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The Newhall roundabout project will benefit drivers

Posted: July 11, 2013 2:00 a.m.
Updated: July 11, 2013 2:00 a.m.

Later this month, Santa Clarita will begin construction on the Newhall roundabout project in Old Town Newhall. The roundabout will improve safety and aesthetics and reduce vehicle emissions at this southern gateway into Old Town Newhall.

A traffic study was prepared for the modern roundabout to be located in Newhall at the currently signalized intersection of Newhall Avenue and Main Street, which compared the operation of the roundabout with the current signalized operation.

This intersection currently operates at Level of Service (LOS) “C” with moderate delay during both the morning and evening peak hours. It is expected that the operation will improve to LOS “A” with minimal delay during both peak hours upon completion of the roundabout.

This is due to the fact that modern roundabouts have much less delay than a traditional signalized intersection. Motorists typically do not have to stop like they do at a signalized intersection, but instead can enter, travel through, and exit the roundabout at a reduced speed. The roundabout will also be better able to accommodate projected future increases in traffic volumes than the current traffic signal.

The traffic study also contained a queuing analysis for both the roundabout and the existing traffic signal. The results of this analysis indicated that vehicle queuing or stacking for all legs of the intersection would be much less with a roundabout than with the traffic signal.

Again, this is because motorists generally do not have to stop at a roundabout. The vehicle stacking at this location can be over 400 feet during peak traffic periods with the traffic signal.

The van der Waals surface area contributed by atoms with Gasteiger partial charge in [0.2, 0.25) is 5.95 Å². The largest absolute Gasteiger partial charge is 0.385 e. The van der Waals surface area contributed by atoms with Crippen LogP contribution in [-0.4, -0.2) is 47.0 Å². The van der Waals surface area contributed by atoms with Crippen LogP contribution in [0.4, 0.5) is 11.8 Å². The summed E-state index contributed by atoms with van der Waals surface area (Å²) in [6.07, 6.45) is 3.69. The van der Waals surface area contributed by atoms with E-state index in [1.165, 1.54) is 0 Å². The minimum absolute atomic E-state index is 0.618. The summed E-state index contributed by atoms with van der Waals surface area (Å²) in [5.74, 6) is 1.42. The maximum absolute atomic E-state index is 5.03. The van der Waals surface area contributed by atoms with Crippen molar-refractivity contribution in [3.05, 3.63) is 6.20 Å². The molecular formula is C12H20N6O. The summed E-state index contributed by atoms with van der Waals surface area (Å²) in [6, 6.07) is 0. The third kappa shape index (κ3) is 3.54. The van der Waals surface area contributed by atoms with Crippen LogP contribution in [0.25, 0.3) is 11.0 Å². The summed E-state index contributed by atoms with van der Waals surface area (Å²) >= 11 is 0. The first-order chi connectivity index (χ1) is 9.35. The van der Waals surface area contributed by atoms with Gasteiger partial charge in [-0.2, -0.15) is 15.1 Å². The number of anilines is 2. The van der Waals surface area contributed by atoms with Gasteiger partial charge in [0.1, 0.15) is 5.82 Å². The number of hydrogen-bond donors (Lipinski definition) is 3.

With the roundabout, it is expected that the maximum queue for any leg of the intersection will be under 200 feet during peak traffic periods.

In addition, any queues/stacking due to trains will promptly clear once the train passes. With a roundabout, there are no signals to delay clearing of the intersection.

According to the Insurance Institute for Highway Safety, traffic roundabouts result in:
• 40 percent fewer vehicular collisions

• 75 percent fewer injuries

• 90 percent fewer fatalities

• 45 percent fewer pedestrian collisions

• Fewer starts and stops, less idling

In a study done by Kansas State University, the following was determined about roundabouts:

• Less pollution, less greenhouse gas emissions

• 21 percent reduction in fuel use

• 26 percent reduction in total hydrocarbon emissions

• 19 percent reduction in CO

• 16 percent reduction in NOx

• 21 percent reduction in CO2

In advance of the project, numerous public presentations and meetings were held, including an open house, with area business and property owners, local non-profit agencies, the Old Town Newhall Association, Hart Park and area residents, which included sharing construction plans and traffic simulations and obtaining feedback regarding lane closures, detour plans and signs.

Properties will remain accessible to the public during the construction of the roundabout.

The city has collaborated and coordinated all aspects of the project with Los Angeles County, specifically the architect handling the Hart Park frontage enhancement for the right-turn pocket at the Hart Park entrance and the direct pedestrian entry from the roundabout to Hart Park.

Both driveways at Hart Park will remain open during the construction of the roundabout and signs will be available to guide motorists.

The anticipated length of the construction is seven to nine months. Signage will be available promoting businesses that will be open on Main Street during construction and the city will have a roundabout project construction office located at 24303 Walnut Street No. 200. The phone number is 661-253-5778.

Andrew Yi is Santa Clarita’s city traffic engineer.


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